[ANN] Metatest 0.1.0
jfine at pytex.org
Wed Sep 19 08:38:07 CEST 2007
Ben Finney wrote:
> [Jonathan, please don't send me copies of messages sent to the
> discussion thread. I follow comp.lang.python via a non-mail interface,
> and it's irritating to get unwanted copies of messages via email.]
[Thank you for letting me know your preference. For myself, I often
appreciate it when people send me a copy directly.]
>> plus(2, '', _ex=TypeError)
>>causes something to be recorded,
> That's confusing, then, for two reasons:
> It looks like '_ex' is an argument to the 'plus' function, which
> otherwise (probably by design) looks exactly like a call to the 'plus'
> function the programmer is testing.
Actually, 'plus' above is an instance of a class (which for now we will
call PyUnknown) that has a __call__ method. We know this because we
imported it from metaclass.py.mymod.
It is, if you like, a /test surrogate/ or /instrumented wrapper/ for the
function 'plus' in mymod. And as such it has different properties. For
example, the '_ex' parameter has a special significance.
> Since this is, instead, an
> assertion *about* that function, it is misleading to see it as an
> argument *to* the function.
Although, by design, it looks like an argument to 'plus' in mymod, it is
as I said an argument to 'plus' in metatest.py.mymod, which is
something completely different, namely a PyUnknown object.
We can think of test-first programming as
1. Stating the problem to be solved.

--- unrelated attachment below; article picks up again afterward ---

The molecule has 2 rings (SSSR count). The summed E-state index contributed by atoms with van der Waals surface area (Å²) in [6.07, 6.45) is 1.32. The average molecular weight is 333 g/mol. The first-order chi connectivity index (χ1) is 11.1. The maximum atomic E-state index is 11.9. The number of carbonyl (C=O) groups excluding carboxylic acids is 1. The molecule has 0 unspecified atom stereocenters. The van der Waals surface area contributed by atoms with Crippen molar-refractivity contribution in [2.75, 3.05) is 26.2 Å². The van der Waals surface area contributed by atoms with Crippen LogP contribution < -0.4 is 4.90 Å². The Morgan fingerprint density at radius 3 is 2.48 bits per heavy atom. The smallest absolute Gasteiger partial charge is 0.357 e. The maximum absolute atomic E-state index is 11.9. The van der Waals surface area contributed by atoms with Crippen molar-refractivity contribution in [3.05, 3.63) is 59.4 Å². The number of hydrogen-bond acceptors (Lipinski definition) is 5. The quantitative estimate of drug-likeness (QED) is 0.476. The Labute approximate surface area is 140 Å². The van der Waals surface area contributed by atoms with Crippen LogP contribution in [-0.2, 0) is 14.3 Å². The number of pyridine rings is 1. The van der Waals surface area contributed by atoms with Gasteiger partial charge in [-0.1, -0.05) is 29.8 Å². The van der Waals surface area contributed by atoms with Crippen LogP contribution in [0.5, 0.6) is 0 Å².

2. Solving that problem.
In mathematics, we often use unknowns when stating problems. We can
think of a PyUnknown as being analogous, in programming, to the unknowns
we use in mathematics.
However, if the difference confuses one (and it can in some situations),
then instead do
from metatest.py.mymod import plus as mt_plus
and then the confusing line becomes
mt_plus(2, '', _ex=TypeError)
which I think you will find much clearer.
> It uses the "leading-underscore" convention which means "this is not
> part of the public interface, and you'd better know what you're doing
> if you use this externally".
This convention is exactly that, a convention. Conventions allow us to
communicate efficiently, without spelling everything out. Implicit in
metatest are some other conventions or the like. Oh, and this use of
metatest does confirm to the convention, and extra knowledge is required
to use leading underscore parameters.
>>Finally, if you can think of a better way of saying, in Python, "The
>>function call plus(2, '') raises a TypeError", please let me know,
>>and I'll consider using it in the next version of Metatest.
> I would think an explicit function call that says what it's doing
> would be better. The unittest module implements this as:
> self.failUnlessRaises(TypeError, plus, 2, '')
> which has the benefit of being explicit about what it's doing.
Well, you did not tell me what self is (althout I guessed it is an
instance of a subclass of unittest.TestCase). Nor did you tell me that
this statement is part of a class method.
To my eye, your example puts the focus on failUnlessRaises and on
TypeError. I think the metatest way puts an equal focus on calling
plus(2, '') and the result of this call.
I give a comparison of three ways of writing tests in my slides:
To summarise: both metatest and unittest require the user to know
something. Once that something is known, the choices for the crucial
test line are
plus(2, '', _ex=TypeError)
self.failUnlessRaises(TypeError, plus, 2, '')
I hope you know find the first option less confusing. (It certainly is
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